|By TIM ALEXANDER
URBANA, Ill. — With all of the focus on Asian soybean rust during recent growing seasons, it’s understandable why soybean producers in the Midwest have invested time and money in preventing the spread of the yield-robbing disease.
But with rust yet to find its way as far north as Illinois’ farm fields, researchers at the University of Illinois (UOI) are urging producers to redouble their efforts in combating an older, more familiar foe: soybean cyst nematodes (SCN).
According to a recent survey conducted by researchers from the UOI’s Department of Crop Sciences, nearly 85 percent of all fields tested for the study revealed the presence of SCN, with half registering SCN levels that “exceeded the threshold for measurable economic damage.”
The damage caused by SCN is estimated at more than $250 million in yield losses annually, according to the study.
“The objective was to find out where the nematodes were present and what the population density levels were at those locations,” said Terry Niblack, professor of nematology at UOI, of the study that included testing 260 soybean fields across the state. “We also wanted to determine whether the populations of SCN could attack the resistant soybean varieties that are widely planted by growers.”
He said the Illinois fields averaged around 2,700 SCN eggs per cubic centimeter of soil, or five times the level considered enough to cause producers a financial loss. Five percent of the fields tested exceeded 10,000 eggs per cubic centimeter, which marks the point at which no soybean varieties can resist a SCN invasion.
“We also found that about 65 percent of the nematodes in our samples could attack the most common source of resistance found in varieties planted around the state. Almost 95 percent of the varieties available to farmers use that same source of resistance.
The conclusion that we came to was that simply growing any single resistant variety is not enough to control the problem,” Niblack said.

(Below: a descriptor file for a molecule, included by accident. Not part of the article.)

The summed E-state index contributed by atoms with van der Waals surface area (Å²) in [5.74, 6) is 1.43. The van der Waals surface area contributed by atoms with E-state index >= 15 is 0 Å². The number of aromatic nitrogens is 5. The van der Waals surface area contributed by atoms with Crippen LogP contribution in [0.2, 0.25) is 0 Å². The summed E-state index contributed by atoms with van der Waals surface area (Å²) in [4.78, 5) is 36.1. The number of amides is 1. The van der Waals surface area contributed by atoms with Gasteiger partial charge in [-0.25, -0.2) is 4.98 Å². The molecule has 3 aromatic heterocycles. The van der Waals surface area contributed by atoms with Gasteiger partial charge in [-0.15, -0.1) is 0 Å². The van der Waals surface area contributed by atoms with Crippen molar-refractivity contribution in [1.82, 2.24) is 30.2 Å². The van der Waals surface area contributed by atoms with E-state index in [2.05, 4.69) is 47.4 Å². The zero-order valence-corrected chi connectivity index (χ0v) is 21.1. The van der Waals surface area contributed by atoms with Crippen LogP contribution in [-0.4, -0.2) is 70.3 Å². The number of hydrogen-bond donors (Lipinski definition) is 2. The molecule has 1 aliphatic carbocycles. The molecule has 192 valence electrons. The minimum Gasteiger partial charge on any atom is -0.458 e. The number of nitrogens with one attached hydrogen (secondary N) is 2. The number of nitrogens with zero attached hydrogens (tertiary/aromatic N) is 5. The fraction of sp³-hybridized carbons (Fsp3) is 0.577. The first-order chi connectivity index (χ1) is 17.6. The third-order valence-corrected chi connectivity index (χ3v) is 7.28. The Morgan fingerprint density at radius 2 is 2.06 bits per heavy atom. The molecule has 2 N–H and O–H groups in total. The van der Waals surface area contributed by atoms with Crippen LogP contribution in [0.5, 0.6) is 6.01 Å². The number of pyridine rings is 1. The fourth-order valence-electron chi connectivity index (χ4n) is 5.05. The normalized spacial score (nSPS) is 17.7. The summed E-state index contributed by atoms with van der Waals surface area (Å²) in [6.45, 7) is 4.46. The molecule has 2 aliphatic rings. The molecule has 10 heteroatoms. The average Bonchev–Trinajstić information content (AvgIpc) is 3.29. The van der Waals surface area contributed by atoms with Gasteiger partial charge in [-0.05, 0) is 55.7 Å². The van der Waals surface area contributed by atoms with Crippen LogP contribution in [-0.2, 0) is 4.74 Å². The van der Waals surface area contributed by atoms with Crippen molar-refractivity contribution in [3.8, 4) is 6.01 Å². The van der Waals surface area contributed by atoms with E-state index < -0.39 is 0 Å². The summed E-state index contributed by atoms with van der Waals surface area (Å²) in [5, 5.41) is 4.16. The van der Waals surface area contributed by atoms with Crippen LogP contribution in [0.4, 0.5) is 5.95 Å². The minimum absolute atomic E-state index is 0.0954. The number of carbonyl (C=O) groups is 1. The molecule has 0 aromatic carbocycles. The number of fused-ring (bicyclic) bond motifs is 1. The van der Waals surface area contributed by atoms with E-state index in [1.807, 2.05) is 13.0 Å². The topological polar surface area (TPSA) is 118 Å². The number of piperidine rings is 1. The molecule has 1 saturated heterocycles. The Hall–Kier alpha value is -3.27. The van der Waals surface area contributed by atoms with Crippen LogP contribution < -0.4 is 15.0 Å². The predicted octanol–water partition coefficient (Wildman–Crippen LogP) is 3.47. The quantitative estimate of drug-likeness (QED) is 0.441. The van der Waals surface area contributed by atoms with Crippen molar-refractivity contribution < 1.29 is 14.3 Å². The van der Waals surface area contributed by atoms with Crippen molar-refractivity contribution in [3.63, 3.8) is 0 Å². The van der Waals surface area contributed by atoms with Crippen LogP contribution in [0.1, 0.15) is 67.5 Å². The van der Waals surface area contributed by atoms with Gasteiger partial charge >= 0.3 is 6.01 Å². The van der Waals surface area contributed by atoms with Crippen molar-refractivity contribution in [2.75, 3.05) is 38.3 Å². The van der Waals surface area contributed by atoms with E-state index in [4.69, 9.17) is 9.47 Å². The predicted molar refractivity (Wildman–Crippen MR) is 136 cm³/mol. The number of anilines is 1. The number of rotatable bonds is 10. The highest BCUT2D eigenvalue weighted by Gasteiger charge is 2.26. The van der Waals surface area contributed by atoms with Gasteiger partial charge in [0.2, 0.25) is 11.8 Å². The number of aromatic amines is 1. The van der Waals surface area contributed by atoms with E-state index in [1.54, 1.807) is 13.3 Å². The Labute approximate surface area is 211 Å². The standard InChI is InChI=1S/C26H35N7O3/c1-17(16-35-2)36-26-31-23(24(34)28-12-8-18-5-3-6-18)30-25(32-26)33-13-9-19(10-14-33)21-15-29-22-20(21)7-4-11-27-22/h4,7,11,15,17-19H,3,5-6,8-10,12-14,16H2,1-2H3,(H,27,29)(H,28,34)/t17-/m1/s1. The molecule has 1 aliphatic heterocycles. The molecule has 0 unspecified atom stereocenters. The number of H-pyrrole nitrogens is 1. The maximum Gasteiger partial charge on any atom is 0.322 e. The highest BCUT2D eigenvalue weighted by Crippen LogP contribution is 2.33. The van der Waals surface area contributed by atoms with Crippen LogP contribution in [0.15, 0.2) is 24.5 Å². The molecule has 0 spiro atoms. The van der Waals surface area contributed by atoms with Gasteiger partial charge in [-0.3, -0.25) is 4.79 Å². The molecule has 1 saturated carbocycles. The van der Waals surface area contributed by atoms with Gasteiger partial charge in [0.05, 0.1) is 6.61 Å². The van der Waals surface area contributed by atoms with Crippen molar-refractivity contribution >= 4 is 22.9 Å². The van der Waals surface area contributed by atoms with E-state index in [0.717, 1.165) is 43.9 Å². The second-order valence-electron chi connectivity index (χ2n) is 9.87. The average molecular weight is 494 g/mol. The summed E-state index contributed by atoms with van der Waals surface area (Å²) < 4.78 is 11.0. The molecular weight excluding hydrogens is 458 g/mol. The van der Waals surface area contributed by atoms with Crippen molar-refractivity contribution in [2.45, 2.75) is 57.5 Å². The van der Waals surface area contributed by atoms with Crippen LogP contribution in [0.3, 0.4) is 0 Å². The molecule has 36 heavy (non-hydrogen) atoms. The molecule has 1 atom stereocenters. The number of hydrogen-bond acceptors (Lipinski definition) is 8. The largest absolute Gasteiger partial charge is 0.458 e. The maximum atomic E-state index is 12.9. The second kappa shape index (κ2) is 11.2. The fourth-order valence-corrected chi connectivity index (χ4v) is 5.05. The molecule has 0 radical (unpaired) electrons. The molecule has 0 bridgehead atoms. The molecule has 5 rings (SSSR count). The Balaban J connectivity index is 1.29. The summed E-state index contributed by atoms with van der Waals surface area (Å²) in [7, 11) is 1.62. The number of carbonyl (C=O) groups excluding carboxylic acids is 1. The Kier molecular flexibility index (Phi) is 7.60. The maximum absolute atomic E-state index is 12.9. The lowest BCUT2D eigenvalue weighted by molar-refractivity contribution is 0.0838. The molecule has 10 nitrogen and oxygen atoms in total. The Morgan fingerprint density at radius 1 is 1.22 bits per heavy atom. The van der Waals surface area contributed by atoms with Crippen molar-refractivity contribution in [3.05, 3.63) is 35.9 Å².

He went on to say that SCN populations in Illinois have adapted and changed in the last 15 years, pointing to a 1991 study that showed only about 30 percent of the sampled nematodes could attack that same source of resistance.
One major obstacle Niblack and other ag educators face is convincing producers of the need to be vigilant about the presence of SCN when plants often do not present visible symptoms of infestation. Most don’t move on the problem until yellow patches start encroaching on their plants, Niblack said.
“Many growers in Illinois think they do not have a problem, when they are actually suffering some significant yield losses,” he said. “If they are only getting 50 or 60 bushels per acre, they almost certainly should have some major concerns. With today’s high-yielding resistant varieties, farmers should be getting 75-80 acres per bushel.”
The study recommends that farmers with SCN problems rotate varieties with different sources of resistance, though that seems to pose a problem as all common varieties come from a source known as PI 88788.
“At the same time, we know that all varieties with the same source of resistance are not exactly alike,” Niblack said. “The reason is that there are a number of different genes involved in resistance. As a result, each variety has a different level of resistance to the nematodes. By rotating between different varieties using the same source of resistance, growers are still showing the nematodes something new.”
Niblack said that by rotating the highest-yielding varieties containing the highest levels of SCN resistance, profits could be increased by up to $100 per acre, depending on the current market.
Results of the UOI’s Varietal Information Program for Soybeans are available at www.vipsoybeans.org
This farm news was published in the May 3, 2006 issue of Farm World.